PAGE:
Who we are
ArtPass brightens the hospital experience for kids and teens by helping them create and share their artwork.
ArtPass programs improve the healing process undergone by admitted kids and and teens around the world by enlivening the hospital experience.
What we do
We make it easy for newly hospitalized kids to connect with other patients or future patients through the magic of art. Patients who sign up receive a free kit of art supplies directly in their room, and choose how they like to make and share art through the program that will best serve them. The end goal of our programs is to foster more positive outlooks in patients through both creative expression and social connection.
After signing up for any of ArtPass’ programs, a PassPACK will be delivered to the patient's room. An example picture of one of our PassPACKs is below. Our PassPACKS are 100% free to families. Some examples of art supplies a patient may find in their PassPACK include:
Founder & Executive Director
In mid 2016, during my first volunteer shift at Doernbecher Children's Hospital, I was summoned to the oncology outpatient clinic to watch over the overrun playroom. During this first impression of the hospital, I witnessed something unexpected: young patients were fostering joy, positivity, and courage through sharing art with other patients in the unit. It became clear to me that this sharing of artwork had enormous effects on the children; from the support system it created, to the more positive mindset it instilled. It allowed the children to forget about their illness for a few minutes and express themselves creatively. Every time an exchange would happen, the recipient would excitedly run back to their room to hang up or store their new artwork.
This was my first impression of the community of hospital patients, and I expected that these connections were being made in all of the units -- inpatient and outpatient. As I began volunteer shifts in the inpatient units, I discovered that they encompassed a naturally isolating atmosphere in which the hospital patients felt more scared and alone. One of my tasks as a Child Life volunteer is to bring an activity cart room to room, allowing patients and families to take items such as decks of cards, art supplies, and books to help reduce their boredom. It became obvious that almost all patients had a desire to create art just like in the oncology outpatient clinic. After almost every shift, we would have to restock our activity cart with more art supplies.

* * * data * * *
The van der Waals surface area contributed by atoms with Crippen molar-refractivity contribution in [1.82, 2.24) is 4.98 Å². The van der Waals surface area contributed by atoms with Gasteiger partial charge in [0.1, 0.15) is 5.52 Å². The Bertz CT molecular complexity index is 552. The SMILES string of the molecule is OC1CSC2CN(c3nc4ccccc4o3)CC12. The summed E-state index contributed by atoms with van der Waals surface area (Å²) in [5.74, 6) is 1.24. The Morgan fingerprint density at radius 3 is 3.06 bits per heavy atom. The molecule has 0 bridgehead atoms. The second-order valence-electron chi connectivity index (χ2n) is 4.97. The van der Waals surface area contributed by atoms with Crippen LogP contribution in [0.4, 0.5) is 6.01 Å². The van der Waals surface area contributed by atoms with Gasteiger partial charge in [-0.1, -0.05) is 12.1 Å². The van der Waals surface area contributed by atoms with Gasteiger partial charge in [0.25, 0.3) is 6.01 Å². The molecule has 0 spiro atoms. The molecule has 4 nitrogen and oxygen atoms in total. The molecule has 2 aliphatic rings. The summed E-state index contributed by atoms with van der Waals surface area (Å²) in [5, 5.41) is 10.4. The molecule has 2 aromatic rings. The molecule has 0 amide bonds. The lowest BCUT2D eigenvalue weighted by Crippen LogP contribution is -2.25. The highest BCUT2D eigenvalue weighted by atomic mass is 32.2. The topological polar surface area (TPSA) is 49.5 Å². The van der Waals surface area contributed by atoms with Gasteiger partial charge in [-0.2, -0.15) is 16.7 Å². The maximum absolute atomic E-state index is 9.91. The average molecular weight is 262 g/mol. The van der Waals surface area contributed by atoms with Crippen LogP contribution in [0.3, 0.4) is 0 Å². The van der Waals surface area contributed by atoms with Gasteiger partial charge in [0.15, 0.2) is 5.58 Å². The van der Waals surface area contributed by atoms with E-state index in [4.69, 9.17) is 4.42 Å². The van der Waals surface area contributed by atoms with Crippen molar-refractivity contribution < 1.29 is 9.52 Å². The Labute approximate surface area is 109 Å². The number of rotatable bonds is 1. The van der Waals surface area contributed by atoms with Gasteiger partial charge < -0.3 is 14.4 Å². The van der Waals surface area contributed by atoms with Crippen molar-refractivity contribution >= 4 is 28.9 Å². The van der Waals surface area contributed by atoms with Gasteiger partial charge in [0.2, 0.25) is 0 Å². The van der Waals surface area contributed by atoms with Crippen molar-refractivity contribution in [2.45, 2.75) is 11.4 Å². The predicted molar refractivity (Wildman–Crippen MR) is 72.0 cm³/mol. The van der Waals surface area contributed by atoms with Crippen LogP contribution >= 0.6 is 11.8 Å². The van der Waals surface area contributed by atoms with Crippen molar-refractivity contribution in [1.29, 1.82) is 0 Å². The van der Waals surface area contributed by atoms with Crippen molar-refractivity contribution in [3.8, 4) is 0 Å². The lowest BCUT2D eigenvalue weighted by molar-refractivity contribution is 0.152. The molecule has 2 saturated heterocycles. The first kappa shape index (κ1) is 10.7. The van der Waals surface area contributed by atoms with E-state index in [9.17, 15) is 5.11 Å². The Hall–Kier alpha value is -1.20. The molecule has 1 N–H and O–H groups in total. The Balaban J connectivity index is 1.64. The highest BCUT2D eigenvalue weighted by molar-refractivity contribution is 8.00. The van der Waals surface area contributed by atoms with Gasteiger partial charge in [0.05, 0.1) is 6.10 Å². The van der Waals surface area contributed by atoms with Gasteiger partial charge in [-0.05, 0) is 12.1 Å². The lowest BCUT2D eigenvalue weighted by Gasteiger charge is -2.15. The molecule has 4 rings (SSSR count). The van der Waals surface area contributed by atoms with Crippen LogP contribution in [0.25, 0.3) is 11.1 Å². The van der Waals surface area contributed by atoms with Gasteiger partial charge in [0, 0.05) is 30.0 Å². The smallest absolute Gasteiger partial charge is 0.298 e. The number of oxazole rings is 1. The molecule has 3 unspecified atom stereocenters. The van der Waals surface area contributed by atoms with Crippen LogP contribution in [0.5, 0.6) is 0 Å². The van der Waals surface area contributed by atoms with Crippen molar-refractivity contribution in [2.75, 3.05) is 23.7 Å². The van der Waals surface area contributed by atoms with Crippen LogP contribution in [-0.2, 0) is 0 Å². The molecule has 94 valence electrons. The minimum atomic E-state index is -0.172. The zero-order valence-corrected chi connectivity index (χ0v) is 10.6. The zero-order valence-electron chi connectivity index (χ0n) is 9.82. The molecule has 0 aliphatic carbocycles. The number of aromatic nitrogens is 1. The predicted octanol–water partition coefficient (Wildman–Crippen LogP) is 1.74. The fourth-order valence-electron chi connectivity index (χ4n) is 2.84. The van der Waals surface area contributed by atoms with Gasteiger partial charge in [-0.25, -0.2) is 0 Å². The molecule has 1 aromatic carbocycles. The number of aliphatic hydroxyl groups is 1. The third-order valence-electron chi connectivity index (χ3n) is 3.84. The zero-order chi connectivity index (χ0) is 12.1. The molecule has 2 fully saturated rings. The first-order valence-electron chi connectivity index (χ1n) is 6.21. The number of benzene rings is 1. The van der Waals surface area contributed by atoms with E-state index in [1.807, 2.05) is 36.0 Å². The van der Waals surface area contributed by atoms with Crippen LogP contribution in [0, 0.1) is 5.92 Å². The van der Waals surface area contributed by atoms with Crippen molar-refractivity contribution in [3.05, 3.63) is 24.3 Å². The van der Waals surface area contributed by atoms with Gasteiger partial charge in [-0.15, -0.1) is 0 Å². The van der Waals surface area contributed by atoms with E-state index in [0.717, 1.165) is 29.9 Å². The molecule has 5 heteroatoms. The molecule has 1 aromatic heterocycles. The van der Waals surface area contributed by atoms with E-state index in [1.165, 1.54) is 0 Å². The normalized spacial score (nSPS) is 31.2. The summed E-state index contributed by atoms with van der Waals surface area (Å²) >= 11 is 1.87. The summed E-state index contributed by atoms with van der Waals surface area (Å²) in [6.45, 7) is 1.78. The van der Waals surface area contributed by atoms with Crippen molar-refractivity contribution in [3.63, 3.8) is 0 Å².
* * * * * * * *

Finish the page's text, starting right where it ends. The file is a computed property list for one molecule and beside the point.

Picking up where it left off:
Soon, Monday became the dedicated day I would volunteer in the oncology outpatient playroom, I had the opportunity to talk to many kids about their artwork and explore the importance of the exchange process. It became evident that art was vital in the positivity and courage of these kids going through such strenuous and scary times. Kids of all ages and genders found meaning in creating art, whether as a therapeutic outlet, an opportunity to share their identity, or a way to support a friend going through treatment. While I always assumed art was very meaningful to youth (as it was to me), I was surprised to hear that exchanging artwork was as meaningful as the creation of the art, and could be such a substantial and worthwhile activity.
Once the school year started, I was unable to continue my volunteer shifts in the oncology department, so I became a permanent inpatient unit volunteer. Though I relished the opportunity to work with a new unit, I missed seeing the wonderful things that came out of the art-exchanges I’d seen in the oncology unit, and the differences in the way the extended stay patients acted due to the scary nature of the hospital. I started looking for ways to recreate the supportive and joyous connections I’d witnessed in my prior unit with the extended stay patients. After bringing up the idea to my peers, I heard an overwhelming response that they wish they had a program like this when they were in the hospital, and that it would've helped improve their hospital and healing experience. Plenty of meetings with hospital administrators, in-patient kids and parents, and like-minded volunteers who were eager to make a difference resulted in ArtPass. And I couldn’t be prouder or more excited about it.
Malcolm Asher, Founder and Executive Director